Sunday, October 9, 2011


As stated above, dimensioning accuracy is crucial. For vendors/integrators, it is essential that an RFP response should be financially prudent to increase chances for a contract award. However after the award, the network should be deployable, and considering that the majority of RFPs concern turn-key projects, a rough or underestimated offer can lead to miscalculation of the required network size and hence increase the implementation costs at the vendor’s/integrator’s expense. A balanced condition can be achieved by incorporating operating/performance and certainty margins. An operating margin is applied to coverage estimations, where the system range is selected smaller than the maximum. The same applies to capacity estimations where, for the average sector throughput, usually a small margin is considered. Considering the overlapping effect of various margins, a careless consideration can lead to overestimation. Specifically for coverage and capacity margins, the network will be either coverage-limited or capacity-limited. Therefore, in practice only one of the previously mentioned margins has impact on the financial offer. An important factor for defining margins is the quality of the provided business plan. The provision of extensive information would facilitate more accurate dimensioning.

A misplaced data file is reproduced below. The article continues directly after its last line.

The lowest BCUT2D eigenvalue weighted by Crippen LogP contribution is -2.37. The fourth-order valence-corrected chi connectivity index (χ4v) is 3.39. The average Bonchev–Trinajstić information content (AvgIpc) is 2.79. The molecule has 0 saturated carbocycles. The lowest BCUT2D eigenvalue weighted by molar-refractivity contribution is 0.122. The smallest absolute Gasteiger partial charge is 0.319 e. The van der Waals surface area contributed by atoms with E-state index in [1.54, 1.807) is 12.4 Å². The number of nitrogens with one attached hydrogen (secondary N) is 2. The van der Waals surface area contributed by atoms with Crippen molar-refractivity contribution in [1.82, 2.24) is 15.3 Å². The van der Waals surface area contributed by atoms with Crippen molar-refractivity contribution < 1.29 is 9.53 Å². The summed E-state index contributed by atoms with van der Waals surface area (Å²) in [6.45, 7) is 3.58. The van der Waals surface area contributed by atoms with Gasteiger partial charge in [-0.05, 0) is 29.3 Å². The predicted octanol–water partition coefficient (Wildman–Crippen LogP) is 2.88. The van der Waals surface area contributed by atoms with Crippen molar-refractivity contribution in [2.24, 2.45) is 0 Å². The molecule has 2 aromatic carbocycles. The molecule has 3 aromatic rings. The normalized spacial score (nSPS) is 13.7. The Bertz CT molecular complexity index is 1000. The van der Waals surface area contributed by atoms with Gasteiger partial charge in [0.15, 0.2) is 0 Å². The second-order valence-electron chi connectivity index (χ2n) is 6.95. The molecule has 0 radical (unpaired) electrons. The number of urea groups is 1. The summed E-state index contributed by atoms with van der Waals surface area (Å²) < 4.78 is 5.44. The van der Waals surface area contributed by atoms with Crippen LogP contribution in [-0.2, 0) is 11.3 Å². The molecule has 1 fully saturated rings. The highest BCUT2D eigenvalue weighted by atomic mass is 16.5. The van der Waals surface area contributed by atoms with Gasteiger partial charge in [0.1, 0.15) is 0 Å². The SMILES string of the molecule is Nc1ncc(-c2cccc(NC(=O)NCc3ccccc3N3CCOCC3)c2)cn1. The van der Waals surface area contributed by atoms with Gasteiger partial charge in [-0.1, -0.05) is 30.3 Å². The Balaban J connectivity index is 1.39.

It should be noted that in addition to the operating margins, another issue to consider is the network implementation margins. Although the RF designers take great caution to predict any possible causes of degradation, in many occasions problems may occur during the implementation. An engineering team, which is not well trained, or pays little attention to details, can make the difference between a successful and poor deployment. In cases where existing infrastructure is utilized, such as sharing of GSM sites, the condition of these sites or the restrictions posed by an operator usually cause problems. For example to save cost of antenna poles, operators may install WiMAX antennas below GSM antennas. This is contradictory to best practice since WiMAX operates in higher band and hence experiences higher propagation losses, and furthermore there is the issue of equipment RF isolation where a minimum separation distance should be maintained. Another example is with the installation of fixed-outdoor CPEs. Careless installation will result in suboptimum performance of such units, compromising their competitive advantage which is high capacity and robustness. In general, past deployment experience can make the difference in dimensioning, and it is preferred that the RF network designers which are involved in presales activities are the same that will have the responsibility of carrying out the final design and deployment supervision.
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